In part 5 of my memoir Julie finally tells a counselor about the abuse she endures from her parents. A lady from child services goes to the house and takes the foster children away from her parents and tells Julie that if she needs help to call her. Julie was happy she saved the foster kids from her parents and was happy they made it so that her parents could no long have foster children. But when Julie’s mom found out it was her who made that happen she told Julie that her father was going to kill her. Julie had no other option then to finally take a car and run away, seeing she was sixteen. The lady from children services put her in a foster home and told her they would take her parents to court. But when it came time for trail, Julie’s dad had convinced her that she was in the wrong and the courts had no testimony from Julie so they sent her back to live with her parents and Danny, her brother. When she went home the family was different. No more doctors’ appointments, no more fighting, no more abuse. Her parents even trusted her to go stay at her friend Carmen’s house. But the next morning when she got home her house was burned to the ground. She quickly found her mother and asked where her beloved dog P.J. was. Her mom told her the dog was trapped in the house and died in the fire. In part 5 the years fly by quickly. Julie moves out and is 21 now. She now wants to go back to school and in her summer class they start to talk about different types of abuse. One day her professor starts talking about this common type of abuse that is normally a mother conflicting it on her daughter. As she listens to the things that may occur during this type of abuse, her life flashes before her eyes. “This form of child abuse is called Munchausen by proxy, or MBP.” Julie finally realized, her mother was doing this through her entire childhood.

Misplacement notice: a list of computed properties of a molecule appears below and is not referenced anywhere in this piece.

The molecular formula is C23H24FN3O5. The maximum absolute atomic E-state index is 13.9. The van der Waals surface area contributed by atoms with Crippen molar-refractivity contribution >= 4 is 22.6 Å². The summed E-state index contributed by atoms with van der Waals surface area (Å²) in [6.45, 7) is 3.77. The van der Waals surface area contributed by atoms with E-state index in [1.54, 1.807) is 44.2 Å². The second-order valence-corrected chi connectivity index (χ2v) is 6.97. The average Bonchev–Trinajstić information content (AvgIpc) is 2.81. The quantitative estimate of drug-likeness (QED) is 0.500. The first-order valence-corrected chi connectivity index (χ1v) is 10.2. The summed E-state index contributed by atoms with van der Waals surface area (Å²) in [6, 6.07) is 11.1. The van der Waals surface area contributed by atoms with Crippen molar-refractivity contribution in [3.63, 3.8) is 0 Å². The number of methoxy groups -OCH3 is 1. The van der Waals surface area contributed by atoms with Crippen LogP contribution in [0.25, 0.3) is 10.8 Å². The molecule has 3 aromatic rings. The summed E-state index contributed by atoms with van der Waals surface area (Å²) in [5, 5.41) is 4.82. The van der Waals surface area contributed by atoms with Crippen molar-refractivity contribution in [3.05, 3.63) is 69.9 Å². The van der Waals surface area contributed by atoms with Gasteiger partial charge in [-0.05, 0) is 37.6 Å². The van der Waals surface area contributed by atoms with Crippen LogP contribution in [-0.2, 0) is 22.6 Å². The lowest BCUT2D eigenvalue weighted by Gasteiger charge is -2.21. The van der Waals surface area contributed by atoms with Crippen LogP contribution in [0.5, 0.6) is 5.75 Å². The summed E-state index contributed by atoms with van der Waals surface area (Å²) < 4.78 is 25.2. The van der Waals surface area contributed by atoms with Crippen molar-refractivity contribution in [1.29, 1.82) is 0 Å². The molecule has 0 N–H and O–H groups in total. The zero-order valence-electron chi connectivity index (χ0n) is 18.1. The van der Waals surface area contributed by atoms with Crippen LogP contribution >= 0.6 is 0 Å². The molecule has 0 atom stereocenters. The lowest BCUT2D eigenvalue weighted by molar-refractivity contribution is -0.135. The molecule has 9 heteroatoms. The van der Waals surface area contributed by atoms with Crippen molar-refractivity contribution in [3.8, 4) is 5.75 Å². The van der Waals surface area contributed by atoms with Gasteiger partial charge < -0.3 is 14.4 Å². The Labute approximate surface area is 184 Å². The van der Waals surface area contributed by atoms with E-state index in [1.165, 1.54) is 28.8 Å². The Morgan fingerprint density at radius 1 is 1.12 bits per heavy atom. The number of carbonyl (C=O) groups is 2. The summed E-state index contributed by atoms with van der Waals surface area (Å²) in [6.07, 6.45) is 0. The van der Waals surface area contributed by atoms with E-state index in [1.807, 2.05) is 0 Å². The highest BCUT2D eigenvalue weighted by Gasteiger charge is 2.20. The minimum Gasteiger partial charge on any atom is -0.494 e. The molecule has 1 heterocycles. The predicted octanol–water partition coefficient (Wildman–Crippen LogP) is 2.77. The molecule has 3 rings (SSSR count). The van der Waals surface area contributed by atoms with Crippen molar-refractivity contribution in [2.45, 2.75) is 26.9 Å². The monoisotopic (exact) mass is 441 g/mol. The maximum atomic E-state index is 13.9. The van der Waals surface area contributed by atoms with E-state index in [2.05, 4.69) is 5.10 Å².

My reaction to part five of Sickened is just that, sickened. I don’t know how someone can look at their daughter and say that they are not the one in wrong, but in fact the victim is the one who is the wrong. It hurts me to know that Julie finally had the courage to runway, be free, and safe for once in her life; then be manipulated back into believe she is the one with problems. It’s just wrong! Then my reaction to the house burning down and P.J., Julie’s dog, dying in the fire is what kind of sick person would do that? I love my dogs and I know how Julie must have felt. When my first dogs died it felt like a family member of mine died. So for Julie, knowing her dog burned to death must have been extremely hard! P.J. was like her best friend and taken away from her by her father who apparently doesn’t have a heart. Then the fact that she finally moved out and decided to go back to school made me extremely happy for her. The day she found out about MBP made me ecstatic! I was smiling from ear to ear when I reached that part. But I’m still hurt that it took her 24 long years to finally here about MBP.